Photographer Silvia Grav (slightly nsfw) lives and works in Madrid, Spain where she creates some beautifully original conceptual photographs. Her work can be dreamy and occasionally terrifying, as translucent layers of stars, clouds, and waves mingle with stark portraits, skeletons and shadowy figures. Several of her pieces are available as prints through various galleries, feel free to get in touch.
Fine art photographer Harold Ross uses delicate light painting techniques to create surreal landscapes photographed late at night. The photographer, who has been perfecting his methods for over 25 years, uses an LED flashlight and other lights to selectively illuminate various areas in each photograph, a process he refers to as “light sculpting”. The results are scenes that look almost like digitally rendered illustrations, with numerous light sources that seem to come from every direction. The photos you see here really don’t do his work justice, see them much larger on his website. Ross also teaches about light painting over on his blog. (via faith is torment)
Masterplan is a installation by designer and artist Chad Wright inspired by his own experiences growing up in a sprawling suburb of Southern California. The piece is meant to juxtapose the playful childhood experience of building sand castles on the beach with his brother, versus the grim, modern-day reality of our current real estate collapse. Learn more over on his website. Photographed by Lynn Kloythanomsup of Architectural Black. (via this isn’t happiness)
Photographer Darren Pearson (previously) has been perfecting his long-exposure light painting techniques over the last few months. While I really enjoy his dinosaurs you can see lots more in his recent California Soul series that explores Californian culture through surfing, skateboarding and skeletons.
Fascinated by the texture and color of water artist Elizabeth Patterson challenged herself to recreate the absurdly complex formation of water droplets on rain-streaked windshields. Her ongoing series titled Rainscapes blends drawing, hyperrealism, and traditional landscape techniques resulting in images that can be seen as both real and abstract.
Patterson begins with her own photography and often utilizes several images for a single drawing, finding the details and patterns that feel right for each composition. Interestingly, the precise nature of the sharpened pencils results in drawings that are more detailed than her source material. You can see more of her work on her website as well as Louis Stern Fine Arts. You can also catch a brief video interview with the artist courtesy La galerie Louis Carré. (thnx, choon)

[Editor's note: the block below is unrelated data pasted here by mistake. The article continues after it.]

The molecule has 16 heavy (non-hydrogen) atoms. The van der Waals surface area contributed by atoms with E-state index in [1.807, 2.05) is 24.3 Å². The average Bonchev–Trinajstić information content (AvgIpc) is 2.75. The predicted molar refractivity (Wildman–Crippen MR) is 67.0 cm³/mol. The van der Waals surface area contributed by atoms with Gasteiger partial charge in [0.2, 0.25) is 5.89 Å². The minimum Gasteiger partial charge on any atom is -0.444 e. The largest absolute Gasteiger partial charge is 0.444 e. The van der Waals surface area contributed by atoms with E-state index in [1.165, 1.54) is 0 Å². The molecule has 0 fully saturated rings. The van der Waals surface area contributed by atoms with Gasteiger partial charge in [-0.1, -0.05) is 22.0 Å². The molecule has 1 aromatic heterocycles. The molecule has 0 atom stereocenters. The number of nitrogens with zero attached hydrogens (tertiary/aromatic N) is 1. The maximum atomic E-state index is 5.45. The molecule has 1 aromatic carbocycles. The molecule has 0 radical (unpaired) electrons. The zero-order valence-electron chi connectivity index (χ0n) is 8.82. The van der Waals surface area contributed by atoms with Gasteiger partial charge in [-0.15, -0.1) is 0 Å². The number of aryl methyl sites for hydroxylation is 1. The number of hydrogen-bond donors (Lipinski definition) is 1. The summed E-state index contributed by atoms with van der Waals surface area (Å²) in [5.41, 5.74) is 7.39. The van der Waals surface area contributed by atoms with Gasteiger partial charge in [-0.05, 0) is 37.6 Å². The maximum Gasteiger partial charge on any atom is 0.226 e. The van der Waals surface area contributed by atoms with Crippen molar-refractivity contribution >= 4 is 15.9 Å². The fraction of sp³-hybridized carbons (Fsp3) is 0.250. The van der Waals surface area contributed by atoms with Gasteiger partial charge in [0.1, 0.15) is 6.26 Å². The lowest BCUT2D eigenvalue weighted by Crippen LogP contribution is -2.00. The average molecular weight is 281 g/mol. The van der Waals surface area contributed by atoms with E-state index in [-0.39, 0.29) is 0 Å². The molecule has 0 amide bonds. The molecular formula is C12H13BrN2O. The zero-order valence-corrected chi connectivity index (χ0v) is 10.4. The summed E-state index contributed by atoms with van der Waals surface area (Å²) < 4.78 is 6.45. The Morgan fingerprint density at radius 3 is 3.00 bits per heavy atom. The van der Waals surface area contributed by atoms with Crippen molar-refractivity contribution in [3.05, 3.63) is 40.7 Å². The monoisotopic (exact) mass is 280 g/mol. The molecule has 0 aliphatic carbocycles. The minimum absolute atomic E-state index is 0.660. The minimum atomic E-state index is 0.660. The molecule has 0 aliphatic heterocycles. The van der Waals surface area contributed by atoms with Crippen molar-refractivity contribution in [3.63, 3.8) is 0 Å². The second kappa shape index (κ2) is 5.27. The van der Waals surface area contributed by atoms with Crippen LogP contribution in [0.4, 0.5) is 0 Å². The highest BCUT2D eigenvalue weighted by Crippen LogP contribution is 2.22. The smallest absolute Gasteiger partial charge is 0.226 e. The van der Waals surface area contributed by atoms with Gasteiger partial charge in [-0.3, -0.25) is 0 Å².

Photographer Rakesh JV captured this phenomenal portrait of a girl having her face painted prior to the Maha Shivaratri festival in India, an annual Hindu celebration in reverence of Lord Shiva. During the festival people offer sacrifices through various means, kids are dressed up as gods, and older individuals are known to inflict pain on themselves through a variety of self torture. Rakesh has traveled all around the country the last few years and has captured a wealth of incredible portraits and scenes that are well worth a look.
On June 3rd of this year after four years of trying, Arizona photographer and storm chaser Mike Olbinski finally got the shot he’d been searching for: the formation of a gigantic rotating supercell. After four trips to the central plains since 2010, Oblinski and friend Andy Hoeland were tracking storms in northern Texas last week when they spotted this unbelievable cloud formation. The duo were actually forced to drive right through the storm system (which didn’t spawn a tornado) to obtain this unworldly footage that might as well have been shot on Jupiter, but in the end it was all worth it. Make sure to view it in HD, full-screen, and you can read more about the once-in-a-lifetime encounter over on his blog. (via vimeo)
Update: Olbinski is offering the photo above as a print.
It is almost impossible these days to click around the web without running into the work of filmmaker and architectural photographer Rob Whitworth who spends months at a time filming immersive time-lapse videos in some of Asia’s largest cities. Whitworth is currently based in Shanghai where he recently completed his latest film, This is Shangai in conjunction with JT Singh. While often extremely fast-paced it’s amazing to see the filmmaker’s camera move so effortlessly through space, a trick he achieves with the use of extremely high-powered telephoto lenses and other filming techniques. I’ve included two additional videos above which you many have seen elsewhere but are certainly worth another view.
Update: You can read a great interview with Rob over at Asia Blog.